Visiting a client in my EV is certainly proof I’m doing my bit for the planet, but I sometimes wonder if they’d really mind if I drove a gas-guzzling V12 instead – so long as I do a good job.

Joking aside, I know our carbon footprint is almost as crucial as turnover and profitability, so I’m proud to report that Murton & Co have been awarded the Green Small Business Certification to prove that we’re on the right track. Similar to ISO 14001 certification – a recognised standard for setting up an environmental management system – it was prompted by a tender from a large borough council who wanted details about our supply chain and road map to carbon net zero. It got us thinking that it would be a useful metric to demonstrate our environmental credentials.

We anticipate that this will become the norm, and indeed one of our clients – Assura Plc – recently advised us that they will be requiring all their sub-contractors should have a similar road map to 2050. They have a comprehensive pathway to net zero whereby they can quantify improvements and their impact on communities and the users of their properties. It’s an integral part of the company strategy and has also inspired us. While we’ve contributed by conducting net zero carbon energy audits to improve energy efficiency across their portfolio, we’re also following them down that net zero road.

We’ve always known that Murton & Co make a positive impact through the advice we give clients and the subsequent carbon reductions they make, improving their tenants’ well-being. With the Green Small Business Certification, we’re now the proud owners of an environmental policy and action plan – and are leading by example. Taking a long, hard look at the business and our actions has prompted us to be more reflective. It means we’re adding more entries into our purchase ledger to record everything we do, but as an already low impact business it’s been hard to go even further. Assessing buildings around the country, the team certainly rack up lot of miles and while we recognise that we need to cut our environmental footprint, it’s usually not practical to take public transport as many properties we survey can be off the beaten track without a decent public transport network. Perhaps staying in local B&Bs rather than a large hotel chain would help when we’re working away from home – or maybe I could invest in a campervan?!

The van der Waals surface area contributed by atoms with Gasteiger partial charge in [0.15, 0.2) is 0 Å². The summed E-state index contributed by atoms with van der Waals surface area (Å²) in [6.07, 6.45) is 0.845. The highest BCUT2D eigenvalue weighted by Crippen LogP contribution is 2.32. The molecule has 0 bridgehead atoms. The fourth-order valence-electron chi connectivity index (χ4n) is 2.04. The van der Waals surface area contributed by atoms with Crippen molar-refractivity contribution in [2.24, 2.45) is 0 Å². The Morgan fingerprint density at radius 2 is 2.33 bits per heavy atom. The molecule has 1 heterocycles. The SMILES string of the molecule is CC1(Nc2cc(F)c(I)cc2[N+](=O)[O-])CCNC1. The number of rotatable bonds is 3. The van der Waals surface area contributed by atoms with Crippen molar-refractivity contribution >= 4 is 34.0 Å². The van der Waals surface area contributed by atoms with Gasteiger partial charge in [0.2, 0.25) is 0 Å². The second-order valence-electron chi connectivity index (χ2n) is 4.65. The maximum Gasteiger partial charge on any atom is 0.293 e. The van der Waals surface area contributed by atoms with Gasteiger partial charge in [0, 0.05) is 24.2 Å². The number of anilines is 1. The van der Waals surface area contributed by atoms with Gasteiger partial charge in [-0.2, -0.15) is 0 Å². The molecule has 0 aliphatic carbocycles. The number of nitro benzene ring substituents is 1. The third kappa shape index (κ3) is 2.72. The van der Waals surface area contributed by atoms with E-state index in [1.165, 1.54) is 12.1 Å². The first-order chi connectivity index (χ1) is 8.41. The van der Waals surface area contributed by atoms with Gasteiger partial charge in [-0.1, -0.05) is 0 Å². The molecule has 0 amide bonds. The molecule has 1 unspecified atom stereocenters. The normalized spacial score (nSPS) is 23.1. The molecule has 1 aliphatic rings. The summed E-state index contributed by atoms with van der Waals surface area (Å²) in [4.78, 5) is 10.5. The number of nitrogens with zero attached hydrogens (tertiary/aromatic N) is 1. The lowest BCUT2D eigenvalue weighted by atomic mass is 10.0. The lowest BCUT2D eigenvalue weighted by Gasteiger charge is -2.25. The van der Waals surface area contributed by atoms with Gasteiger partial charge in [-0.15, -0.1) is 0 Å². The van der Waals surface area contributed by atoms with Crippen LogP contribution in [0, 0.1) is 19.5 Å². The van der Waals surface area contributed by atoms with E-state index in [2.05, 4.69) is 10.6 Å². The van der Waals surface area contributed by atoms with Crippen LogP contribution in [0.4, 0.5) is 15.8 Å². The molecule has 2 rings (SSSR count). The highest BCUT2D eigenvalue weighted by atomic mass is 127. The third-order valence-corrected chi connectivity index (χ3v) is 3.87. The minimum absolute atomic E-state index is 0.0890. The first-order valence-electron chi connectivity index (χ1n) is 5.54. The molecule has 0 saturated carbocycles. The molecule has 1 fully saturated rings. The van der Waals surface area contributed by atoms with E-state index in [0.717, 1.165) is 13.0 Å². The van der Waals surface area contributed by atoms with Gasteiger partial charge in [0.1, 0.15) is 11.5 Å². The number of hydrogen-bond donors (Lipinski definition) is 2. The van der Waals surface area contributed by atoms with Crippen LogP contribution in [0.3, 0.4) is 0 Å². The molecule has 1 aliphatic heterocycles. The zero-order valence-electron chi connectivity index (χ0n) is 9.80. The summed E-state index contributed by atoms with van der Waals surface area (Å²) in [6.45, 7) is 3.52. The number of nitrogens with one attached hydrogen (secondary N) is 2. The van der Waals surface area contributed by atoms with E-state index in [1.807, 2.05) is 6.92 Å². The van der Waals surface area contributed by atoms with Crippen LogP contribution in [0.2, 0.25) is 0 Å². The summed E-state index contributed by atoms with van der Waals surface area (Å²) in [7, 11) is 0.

We like using tried and tested methods for conducting our surveys, but I do like the idea of the reMarkable tablets which could provide a more efficient process. However, there’s always the risk that your tech gets dropped, the screen cracks or the battery goes dead which could severely hamper the ability to carry out a survey. And although we have used recycled paper for printing, it wasn’t very good, so we’re back to the normal stuff – but that’s probably one of the things we need to change. Who we should bank with is also debatable, and we’re considering moving from one large high street firm, which isn’t the most ethical in terms of where they invest. Obviously as our business grows and we take on more people and more clients, our carbon footprint will inevitably increase.

Not only are we practising what we preach, we’d like to go even further and perhaps next year will also look at investing some of our profits into charitable organisations or supporting a good cause. (Hopefully we won’t be accused of greenwashing!) This certification certainly appeases local authorities and PLCs, and while a homeowner hasn’t asked us about our carbon footprint so far, I’m sure it will start to matter to those who want confidence in our ethical stance.

Regardless of Rishi Sunak’s push-back on energy efficiency targets, I’m feeling pretty positive about many homeowners’, landlords’ and companies’ will to explore alternative fuels and technology and invest in retrofit. A recent TED talk by environmental data scientist Hannah Ritchie put a spring in my step when she urged everyone to reframe sustainability as an opportunity rather than seeing it as a sacrifice. She points out that our carbon footprint is less than our grandparents’, while emissions in the UK have halved. Ritchie reckons we need to make low-carbon technologies better than the high-carbon alternatives – and even the default by making sure they are affordable. Octopus Energy’s Cosy 6 heat pump offer, Aira’s offer of leasing heat pumps and OVO’s new heat pump tariff along with more available funds from the government’s Boiler Upgrade Scheme and new Great British Insulation Scheme are definitely moving us in the right direction.

One interesting fact is how the price of batteries has fallen by 98% since 1990; the battery in a Tesla would have cost $1 million then but is just $12,000 today. It’s another reason to be proud of those technological advancements behind my EV. It’s just a shame there isn’t always a charge point to get me all the way home…

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